... through the desert, where they lived in tents. Hence during this feast they had to take "the fruits of the fairest tree," i.e. the citron, "and the trees of dense foliage" [*Douay and A. V. and R. V. read: 'Boughs of thick trees'], i.e. the myrtle, which is fragrant, "and the branches of palm-trees, and willows of the brook," which retain their greenness a long time; and these are to be found in the Land of promise; to signify that God had brought them through the arid land of the wilderness ...
— Summa Theologica, Part I-II (Pars Prima Secundae) - From the Complete American Edition • Saint Thomas Aquinas

... take and keep All that my eyes, your servants, bring you home! Thick through the changing year The unexpected, rich-charged moments come, That you twixt wake and sleep In the lids of the ...
— Georgian Poetry 1920-22 • Various

... came up at this time, and a plunging fire was opened upon the thick and retreating ranks of the enemy. The carnage must have been terrific, for the long breaches in their lines showed where the squadrons of the cavalry had passed, or the most destructive tide of the artillery had swept through them. The speed of the flying columns grew momentarily more; ...
— Charles O'Malley, The Irish Dragoon, Volume 1 (of 2) • Charles Lever

... than an armed woman, which the eye and the reason declared it to be, with such gorgeous magnificence was she arrayed. The whole art of the armorer had been exhausted in her appointments. The caparison of her steed, sheathed with burnished gold, and thick studded with precious stones of every various hue, reflected an almost intolerable splendor as the rays of a hot morning sun fell upon it. She too herself, being clothed in armor of polished steel, ...
— Zenobia - or, The Fall of Palmyra • William Ware

... burly squire. "Such a dainty color! Such a mellow voice! Eyes of a bashful maid, and hair like a three years' babe! Voila!" He passed his thick fingers roughly through the youth's crisp ...
— The White Company • Arthur Conan Doyle

... full-laden, full-fraught, full-charged; heavy laden. completing &c. v.; supplemental, supplementary; ascititious[obs3]. Adv. completely &c. adj.; altogether, outright, wholly, totally, in toto, quite; all out; over head and ears; effectually, for good and all, nicely, fully, through thick and thin, head and shoulders; neck and heel, neck and crop; in all respects, in every respect; at all points, out and out, to all intents and purposes; toto coelo[Lat]; utterly; clean, clean as a whistle; to the full, ...
— Roget's Thesaurus

... "A thick book," he said, "with deckel edges and pictures by Christy. No, pictures by Pyle. Deep, mysterious pictures! Shadows and gloom! And wide, wide margins. And a gloomy foreword. One fifty ...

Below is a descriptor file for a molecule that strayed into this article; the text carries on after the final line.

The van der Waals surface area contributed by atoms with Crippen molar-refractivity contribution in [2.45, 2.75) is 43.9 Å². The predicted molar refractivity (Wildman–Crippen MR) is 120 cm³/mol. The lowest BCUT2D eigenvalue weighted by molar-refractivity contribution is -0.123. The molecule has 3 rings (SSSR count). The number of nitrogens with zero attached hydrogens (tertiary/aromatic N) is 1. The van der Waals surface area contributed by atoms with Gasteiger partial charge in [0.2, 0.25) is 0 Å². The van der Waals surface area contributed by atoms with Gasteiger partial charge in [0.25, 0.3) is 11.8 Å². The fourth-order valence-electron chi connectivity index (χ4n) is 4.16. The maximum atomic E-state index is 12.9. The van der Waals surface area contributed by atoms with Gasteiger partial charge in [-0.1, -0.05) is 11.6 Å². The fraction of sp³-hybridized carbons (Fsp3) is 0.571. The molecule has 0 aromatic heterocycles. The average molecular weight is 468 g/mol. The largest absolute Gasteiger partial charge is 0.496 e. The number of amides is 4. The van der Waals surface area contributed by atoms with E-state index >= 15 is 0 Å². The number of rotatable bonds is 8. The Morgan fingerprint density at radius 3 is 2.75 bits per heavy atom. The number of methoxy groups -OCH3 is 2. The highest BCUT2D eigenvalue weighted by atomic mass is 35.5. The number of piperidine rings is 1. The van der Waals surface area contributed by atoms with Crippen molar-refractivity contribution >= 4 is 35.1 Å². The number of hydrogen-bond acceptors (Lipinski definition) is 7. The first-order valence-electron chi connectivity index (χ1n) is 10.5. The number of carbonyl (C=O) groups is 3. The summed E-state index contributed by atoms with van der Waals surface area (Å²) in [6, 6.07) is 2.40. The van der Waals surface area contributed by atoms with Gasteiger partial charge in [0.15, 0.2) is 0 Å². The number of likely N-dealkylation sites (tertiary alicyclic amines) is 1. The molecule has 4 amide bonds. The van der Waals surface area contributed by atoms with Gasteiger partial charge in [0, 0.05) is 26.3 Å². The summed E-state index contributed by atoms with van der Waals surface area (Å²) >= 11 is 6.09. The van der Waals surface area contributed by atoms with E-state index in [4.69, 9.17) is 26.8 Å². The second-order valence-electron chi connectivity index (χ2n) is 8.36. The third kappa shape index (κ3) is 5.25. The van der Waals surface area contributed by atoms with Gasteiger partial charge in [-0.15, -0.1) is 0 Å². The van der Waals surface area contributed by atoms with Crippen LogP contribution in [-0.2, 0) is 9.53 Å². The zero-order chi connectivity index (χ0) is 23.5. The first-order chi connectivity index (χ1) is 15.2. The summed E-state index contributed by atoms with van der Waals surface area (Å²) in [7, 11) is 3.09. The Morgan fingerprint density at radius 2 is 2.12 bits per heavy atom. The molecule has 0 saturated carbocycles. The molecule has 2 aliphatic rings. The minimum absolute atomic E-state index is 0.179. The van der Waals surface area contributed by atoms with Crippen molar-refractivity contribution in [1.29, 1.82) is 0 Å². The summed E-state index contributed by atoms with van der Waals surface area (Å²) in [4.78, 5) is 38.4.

— The Wit and Humor of America, Volume III. (of X.) • Various

... killing two men and wounding a number of others, amongst them James Stephens who was shot in the thigh. Long before an equal number of shots were fired from without, the ammunition of the insurgents was exhausted, and they could only reply to the thick falling bullets with the stones which the women present gathered for them in their aprons. It was clear that the house could not be stormed in this way; and M'Manus, with half-a-dozen resolute companions, rolled a cartload of hay up to the kitchen door with the intention ...
— Speeches from the Dock, Part I • Various

... the wind should rob us of that too. From five o'clock onwards I busied myself with the stew-pot and preparations for dinner, it being my turn to cook that night. We had potatoes, onions, bits of bacon fat to add flavour, and a general thick residue from former stews at the bottom of the pot; with black bread broken up into it the result was most excellent, and it was followed by a stew of plums with sugar and a brew of strong tea with dried milk. A good pile of wood lay ...
— Famous Modern Ghost Stories • Various

... attach themselves to the clothes of passers-by. They are a great annoyance. It occupied me a full hour daily to pick them off my flesh after my diurnal ramble. There are two species; both are much flattened in shape, have four pairs of legs, a thick short proboscis and a horny integument. Their habit is to attach themselves to the skin by plunging their proboscides into it, and then suck the blood until their flat bodies are distended into a globular form. The whole proceeding, however, ...
— The Naturalist on the River Amazons • Henry Walter Bates

... it was, decidedly. Thick fumes of tobacco smoke uprose from it. (Shall we ever abandon the cigarette habit, now?) Orderlies continued to arrive and stow themselves discreetly in corners: by some strange providence each orderly had found that for a while he could be ...
— Observations of an Orderly - Some Glimpses of Life and Work in an English War Hospital • Ward Muir